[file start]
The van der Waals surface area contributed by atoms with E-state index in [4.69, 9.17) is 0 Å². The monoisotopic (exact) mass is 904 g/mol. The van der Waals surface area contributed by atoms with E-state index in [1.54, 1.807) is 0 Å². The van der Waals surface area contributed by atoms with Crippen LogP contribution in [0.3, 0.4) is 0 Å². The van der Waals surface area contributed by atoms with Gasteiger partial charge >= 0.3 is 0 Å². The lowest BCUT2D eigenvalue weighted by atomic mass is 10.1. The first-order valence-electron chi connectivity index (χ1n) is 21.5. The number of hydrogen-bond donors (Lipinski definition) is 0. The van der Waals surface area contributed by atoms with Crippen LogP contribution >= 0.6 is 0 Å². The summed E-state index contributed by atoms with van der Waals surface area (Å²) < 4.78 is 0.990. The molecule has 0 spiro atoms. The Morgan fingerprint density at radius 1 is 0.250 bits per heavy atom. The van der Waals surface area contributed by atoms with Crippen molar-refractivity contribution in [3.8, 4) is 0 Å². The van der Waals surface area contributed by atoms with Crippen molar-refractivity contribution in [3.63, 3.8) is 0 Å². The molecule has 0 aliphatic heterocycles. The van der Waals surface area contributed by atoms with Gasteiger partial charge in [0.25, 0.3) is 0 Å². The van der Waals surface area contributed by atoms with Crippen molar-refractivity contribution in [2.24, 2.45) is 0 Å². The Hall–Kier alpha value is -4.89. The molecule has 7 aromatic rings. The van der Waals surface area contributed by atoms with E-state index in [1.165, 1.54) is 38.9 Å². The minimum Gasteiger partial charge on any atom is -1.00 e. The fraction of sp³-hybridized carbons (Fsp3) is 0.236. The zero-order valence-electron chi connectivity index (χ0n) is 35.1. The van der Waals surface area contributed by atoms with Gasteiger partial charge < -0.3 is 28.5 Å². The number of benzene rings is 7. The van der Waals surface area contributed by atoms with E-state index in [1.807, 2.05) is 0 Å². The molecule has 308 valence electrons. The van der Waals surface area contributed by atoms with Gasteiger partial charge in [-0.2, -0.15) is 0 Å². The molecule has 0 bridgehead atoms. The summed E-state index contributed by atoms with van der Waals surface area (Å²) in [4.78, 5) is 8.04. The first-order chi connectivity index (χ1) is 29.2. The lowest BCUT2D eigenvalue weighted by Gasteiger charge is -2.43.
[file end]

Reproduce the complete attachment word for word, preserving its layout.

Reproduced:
The van der Waals surface area contributed by atoms with E-state index in [4.69, 9.17) is 0 Å². The monoisotopic (exact) mass is 904 g/mol. The van der Waals surface area contributed by atoms with E-state index in [1.54, 1.807) is 0 Å². The van der Waals surface area contributed by atoms with Crippen LogP contribution in [0.3, 0.4) is 0 Å². The van der Waals surface area contributed by atoms with Gasteiger partial charge >= 0.3 is 0 Å². The lowest BCUT2D eigenvalue weighted by atomic mass is 10.1. The first-order valence-electron chi connectivity index (χ1n) is 21.5. The number of hydrogen-bond donors (Lipinski definition) is 0. The van der Waals surface area contributed by atoms with Crippen LogP contribution >= 0.6 is 0 Å². The summed E-state index contributed by atoms with van der Waals surface area (Å²) < 4.78 is 0.990. The molecule has 0 spiro atoms. The Morgan fingerprint density at radius 1 is 0.250 bits per heavy atom. The van der Waals surface area contributed by atoms with Crippen molar-refractivity contribution in [3.8, 4) is 0 Å². The van der Waals surface area contributed by atoms with Crippen molar-refractivity contribution in [3.63, 3.8) is 0 Å². The molecule has 0 aliphatic heterocycles. The van der Waals surface area contributed by atoms with Gasteiger partial charge in [0.25, 0.3) is 0 Å². The van der Waals surface area contributed by atoms with Crippen molar-refractivity contribution in [2.24, 2.45) is 0 Å². The Hall–Kier alpha value is -4.89. The molecule has 7 aromatic rings. The van der Waals surface area contributed by atoms with E-state index in [1.165, 1.54) is 38.9 Å². The minimum Gasteiger partial charge on any atom is -1.00 e. The fraction of sp³-hybridized carbons (Fsp3) is 0.236. The zero-order valence-electron chi connectivity index (χ0n) is 35.1. The van der Waals surface area contributed by atoms with Gasteiger partial charge < -0.3 is 28.5 Å². The number of benzene rings is 7. The van der Waals surface area contributed by atoms with E-state index in [1.807, 2.05) is 0 Å². The molecule has 308 valence electrons. The van der Waals surface area contributed by atoms with Gasteiger partial charge in [-0.2, -0.15) is 0 Å². The molecule has 0 bridgehead atoms. The summed E-state index contributed by atoms with van der Waals surface area (Å²) in [4.78, 5) is 8.04. The first-order chi connectivity index (χ1) is 29.2. The lowest BCUT2D eigenvalue weighted by Gasteiger charge is -2.43.